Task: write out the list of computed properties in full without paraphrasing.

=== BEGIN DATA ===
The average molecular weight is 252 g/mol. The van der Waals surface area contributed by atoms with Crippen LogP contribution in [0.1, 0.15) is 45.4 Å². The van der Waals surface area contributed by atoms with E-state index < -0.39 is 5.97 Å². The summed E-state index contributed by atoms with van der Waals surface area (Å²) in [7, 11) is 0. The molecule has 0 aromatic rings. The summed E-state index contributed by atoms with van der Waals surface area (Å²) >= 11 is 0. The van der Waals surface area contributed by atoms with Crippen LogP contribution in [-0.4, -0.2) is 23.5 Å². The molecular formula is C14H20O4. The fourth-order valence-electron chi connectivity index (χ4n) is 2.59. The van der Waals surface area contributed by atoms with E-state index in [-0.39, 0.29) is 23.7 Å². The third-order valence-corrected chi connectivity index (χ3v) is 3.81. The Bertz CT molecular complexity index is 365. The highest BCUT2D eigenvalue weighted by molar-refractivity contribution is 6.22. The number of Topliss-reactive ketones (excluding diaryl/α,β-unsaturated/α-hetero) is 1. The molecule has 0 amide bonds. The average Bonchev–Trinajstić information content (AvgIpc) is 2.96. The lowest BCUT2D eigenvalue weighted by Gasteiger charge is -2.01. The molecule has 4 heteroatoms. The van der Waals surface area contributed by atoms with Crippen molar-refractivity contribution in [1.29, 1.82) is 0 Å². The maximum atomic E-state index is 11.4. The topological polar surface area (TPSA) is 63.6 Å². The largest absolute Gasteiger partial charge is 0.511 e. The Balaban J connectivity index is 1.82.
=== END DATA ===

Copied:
The average molecular weight is 252 g/mol. The van der Waals surface area contributed by atoms with Crippen LogP contribution in [0.1, 0.15) is 45.4 Å². The van der Waals surface area contributed by atoms with E-state index < -0.39 is 5.97 Å². The summed E-state index contributed by atoms with van der Waals surface area (Å²) in [7, 11) is 0. The molecule has 0 aromatic rings. The summed E-state index contributed by atoms with van der Waals surface area (Å²) >= 11 is 0. The van der Waals surface area contributed by atoms with Crippen LogP contribution in [-0.4, -0.2) is 23.5 Å². The molecular formula is C14H20O4. The fourth-order valence-electron chi connectivity index (χ4n) is 2.59. The van der Waals surface area contributed by atoms with E-state index in [-0.39, 0.29) is 23.7 Å². The third-order valence-corrected chi connectivity index (χ3v) is 3.81. The Bertz CT molecular complexity index is 365. The highest BCUT2D eigenvalue weighted by molar-refractivity contribution is 6.22. The number of Topliss-reactive ketones (excluding diaryl/α,β-unsaturated/α-hetero) is 1. The molecule has 0 amide bonds. The average Bonchev–Trinajstić information content (AvgIpc) is 2.96. The lowest BCUT2D eigenvalue weighted by Gasteiger charge is -2.01. The molecule has 4 heteroatoms. The van der Waals surface area contributed by atoms with Crippen molar-refractivity contribution in [1.29, 1.82) is 0 Å². The maximum atomic E-state index is 11.4. The topological polar surface area (TPSA) is 63.6 Å². The largest absolute Gasteiger partial charge is 0.511 e. The Balaban J connectivity index is 1.82.